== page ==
• Because BMR is seeded into a tilled soil (which helps with parasite control) and sheep will graze the leaves (high off the ground), the first grazing of a BMR seeding will provide parasite larvae-free forage. However, if annual grasses and broadleaf plants are present in the field, sheep may acquire larvae from these in subsequent re-grazing of the same area.
Objectives for 2010 were met with the limitations specified in the summary. In 2010 we completed the on-farm data collection and changes in parasite management strategies have been developed for 2011 for all three farms as a result of our observations over the past two grazing seasons.
We are now planning a series of educational events and written materials to describe what we have learned. On May 14, 2010, we have planned a field day at the Cline farm for veterinary students from the OSU Food Animal Club interested sheep and goats. We will visit the chicory fields and other fields to discuss the project and various grazing strategies for parasite control. We will demonstrate the FAMACHA system and describe how it can be used. We will also visit two other farms that day where we will have opportunities to discuss various aspects of parasite control including the use of genetically resistant sheep.
We have a series of evening meetings planned for August 4, 18, and 25 during which we will discuss this project, what we have learned, and basic parasite control strategies. These meetings will be held at one location (to be determined for each night) with a face-to-face audience, but they will be web cast using WebEx technology. This will allow multiple audience participation at other sites around the state as well as the region. We expect to announce these meetings in a variety of venues to increase participation and to include veterinarians. The meeting transcript will also be posted on our Extension website for viewing later.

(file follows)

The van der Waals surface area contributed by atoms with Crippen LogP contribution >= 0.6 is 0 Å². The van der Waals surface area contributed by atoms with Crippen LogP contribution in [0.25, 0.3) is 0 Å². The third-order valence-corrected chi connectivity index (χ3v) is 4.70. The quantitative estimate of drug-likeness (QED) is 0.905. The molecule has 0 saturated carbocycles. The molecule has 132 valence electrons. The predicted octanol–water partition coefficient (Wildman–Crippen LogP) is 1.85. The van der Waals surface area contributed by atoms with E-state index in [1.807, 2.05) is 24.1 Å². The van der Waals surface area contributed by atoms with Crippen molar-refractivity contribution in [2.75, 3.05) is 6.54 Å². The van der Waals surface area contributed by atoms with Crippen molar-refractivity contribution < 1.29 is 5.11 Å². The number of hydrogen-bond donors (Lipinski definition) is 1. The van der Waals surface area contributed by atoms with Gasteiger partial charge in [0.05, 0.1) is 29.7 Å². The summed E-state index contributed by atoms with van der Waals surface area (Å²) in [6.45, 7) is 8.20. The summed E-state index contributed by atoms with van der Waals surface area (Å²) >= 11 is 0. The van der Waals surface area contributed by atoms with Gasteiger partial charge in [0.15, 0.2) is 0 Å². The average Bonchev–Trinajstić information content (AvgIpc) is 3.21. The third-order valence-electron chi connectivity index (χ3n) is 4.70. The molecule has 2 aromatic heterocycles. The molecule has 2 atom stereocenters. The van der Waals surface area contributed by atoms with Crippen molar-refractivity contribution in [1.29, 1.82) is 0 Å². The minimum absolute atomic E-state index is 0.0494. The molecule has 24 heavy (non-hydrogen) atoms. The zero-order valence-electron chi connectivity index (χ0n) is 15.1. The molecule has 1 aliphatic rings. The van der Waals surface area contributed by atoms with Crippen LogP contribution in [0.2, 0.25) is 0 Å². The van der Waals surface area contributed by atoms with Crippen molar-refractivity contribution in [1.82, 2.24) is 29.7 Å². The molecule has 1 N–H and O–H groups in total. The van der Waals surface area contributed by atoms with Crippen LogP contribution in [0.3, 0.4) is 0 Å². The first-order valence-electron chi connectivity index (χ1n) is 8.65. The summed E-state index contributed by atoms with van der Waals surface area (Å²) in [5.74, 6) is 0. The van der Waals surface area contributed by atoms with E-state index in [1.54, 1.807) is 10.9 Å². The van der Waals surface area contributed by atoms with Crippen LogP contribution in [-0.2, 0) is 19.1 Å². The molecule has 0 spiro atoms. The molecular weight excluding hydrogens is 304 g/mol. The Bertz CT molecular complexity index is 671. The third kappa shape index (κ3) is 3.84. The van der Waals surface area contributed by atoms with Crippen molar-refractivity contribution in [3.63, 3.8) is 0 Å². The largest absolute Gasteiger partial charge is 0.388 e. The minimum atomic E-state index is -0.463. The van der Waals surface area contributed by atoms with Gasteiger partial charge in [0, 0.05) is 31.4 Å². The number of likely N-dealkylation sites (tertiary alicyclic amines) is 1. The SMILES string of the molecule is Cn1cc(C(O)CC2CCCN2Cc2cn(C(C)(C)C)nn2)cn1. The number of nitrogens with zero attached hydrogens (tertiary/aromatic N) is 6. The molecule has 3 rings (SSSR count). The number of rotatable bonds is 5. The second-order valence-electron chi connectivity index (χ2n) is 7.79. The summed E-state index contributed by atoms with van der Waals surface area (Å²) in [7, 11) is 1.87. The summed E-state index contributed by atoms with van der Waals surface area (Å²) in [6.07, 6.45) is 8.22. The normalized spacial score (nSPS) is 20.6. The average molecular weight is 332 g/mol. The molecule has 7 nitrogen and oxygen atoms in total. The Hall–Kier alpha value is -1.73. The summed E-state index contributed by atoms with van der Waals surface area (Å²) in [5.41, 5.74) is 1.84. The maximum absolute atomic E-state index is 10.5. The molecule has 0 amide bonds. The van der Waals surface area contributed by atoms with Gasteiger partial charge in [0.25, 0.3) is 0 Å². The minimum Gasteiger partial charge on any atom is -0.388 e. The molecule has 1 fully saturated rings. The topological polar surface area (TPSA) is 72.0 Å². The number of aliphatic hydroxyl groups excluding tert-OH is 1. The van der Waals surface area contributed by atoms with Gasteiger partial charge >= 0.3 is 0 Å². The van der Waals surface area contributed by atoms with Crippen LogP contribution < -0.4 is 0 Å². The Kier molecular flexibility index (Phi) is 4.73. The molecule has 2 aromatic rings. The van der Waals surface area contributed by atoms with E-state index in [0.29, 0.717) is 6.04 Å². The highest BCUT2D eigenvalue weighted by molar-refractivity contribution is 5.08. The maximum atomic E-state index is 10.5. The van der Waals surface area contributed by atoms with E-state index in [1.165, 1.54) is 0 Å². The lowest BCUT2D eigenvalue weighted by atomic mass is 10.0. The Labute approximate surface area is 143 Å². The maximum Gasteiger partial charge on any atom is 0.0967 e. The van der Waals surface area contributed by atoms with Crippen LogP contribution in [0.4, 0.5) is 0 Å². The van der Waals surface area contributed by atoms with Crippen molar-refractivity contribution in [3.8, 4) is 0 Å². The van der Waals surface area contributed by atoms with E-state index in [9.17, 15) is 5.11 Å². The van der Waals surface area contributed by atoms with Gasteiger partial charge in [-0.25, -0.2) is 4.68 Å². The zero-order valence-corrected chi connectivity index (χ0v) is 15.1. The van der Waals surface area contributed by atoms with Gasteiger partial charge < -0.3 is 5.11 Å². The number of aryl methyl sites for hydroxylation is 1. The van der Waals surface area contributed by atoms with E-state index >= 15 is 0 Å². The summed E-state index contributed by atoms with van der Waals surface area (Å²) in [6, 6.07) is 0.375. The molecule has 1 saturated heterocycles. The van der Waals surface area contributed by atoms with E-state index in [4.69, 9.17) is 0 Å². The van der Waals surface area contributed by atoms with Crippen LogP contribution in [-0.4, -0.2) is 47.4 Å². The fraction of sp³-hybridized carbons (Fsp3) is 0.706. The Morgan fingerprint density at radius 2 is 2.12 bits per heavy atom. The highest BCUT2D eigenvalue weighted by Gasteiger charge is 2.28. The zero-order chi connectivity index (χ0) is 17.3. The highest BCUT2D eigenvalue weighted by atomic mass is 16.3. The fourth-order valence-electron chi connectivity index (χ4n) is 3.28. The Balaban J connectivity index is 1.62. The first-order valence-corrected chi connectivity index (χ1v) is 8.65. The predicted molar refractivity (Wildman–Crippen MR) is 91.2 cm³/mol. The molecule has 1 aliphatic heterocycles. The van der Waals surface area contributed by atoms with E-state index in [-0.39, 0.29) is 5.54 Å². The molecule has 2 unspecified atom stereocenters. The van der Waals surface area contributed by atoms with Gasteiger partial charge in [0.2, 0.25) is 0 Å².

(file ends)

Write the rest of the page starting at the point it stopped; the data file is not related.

Following the three meetings, we will hold a field day at the John Anderson farm on August 27, 2010, to present what we have learned in this project to farmers and others in attendance. We expect to visit the chicory field as well as other pastures and demonstrate various strip grazing techniques as well as present our observations about use of various forages in a parasite management program. We also plan to have a hands-on session to teach the FAMACHA scoring technique to interested farmers and others.
Approximately six fact sheets are being planned to describe what we have learned about chicory, BMR, and other plants and grazing techniques. These will be written by the project participants. In addition, we expect to submit two manuscripts for scientific publication emanating from this project.
Chicory and BMR stands were successfully established on the three farms and grazing by groups of lambs as planned was successfully carried out over a two-year period. Sample collections were conducted and animal measurements were obtained as planned.
In August of 2010, several project participants (Anderson, Cline, Lewandwoski, Shulaw) met with Joan Benjamin and Linda Kleinschmit of NC SARE during their site visit to Ohio. They described their participation in this project and their experiences. Ms. Benjamin and Ms. Kleinschmit visited the Cline farm on August 27. Statistical analysis of the two years worth of data is on-going.
Impacts and Contributions/Outcomes
All three farms have updated information about drug resistant parasites on their farms and have changed their parasite control strategies for 2011 based on observations made and new insights gained during these past two years. At one farm, the new strategy includes the acquisition of some Katahdin (greater resistance to parasites) rams in the fall of 2010 and implementation of a plan developed in December, 2010, to monitor the crossbred offspring in 2011 to determine if any genetic resistance to internal parasites can be measured. This is part of a long term strategy to maintain sustainability of the sheep enterprise at this farm.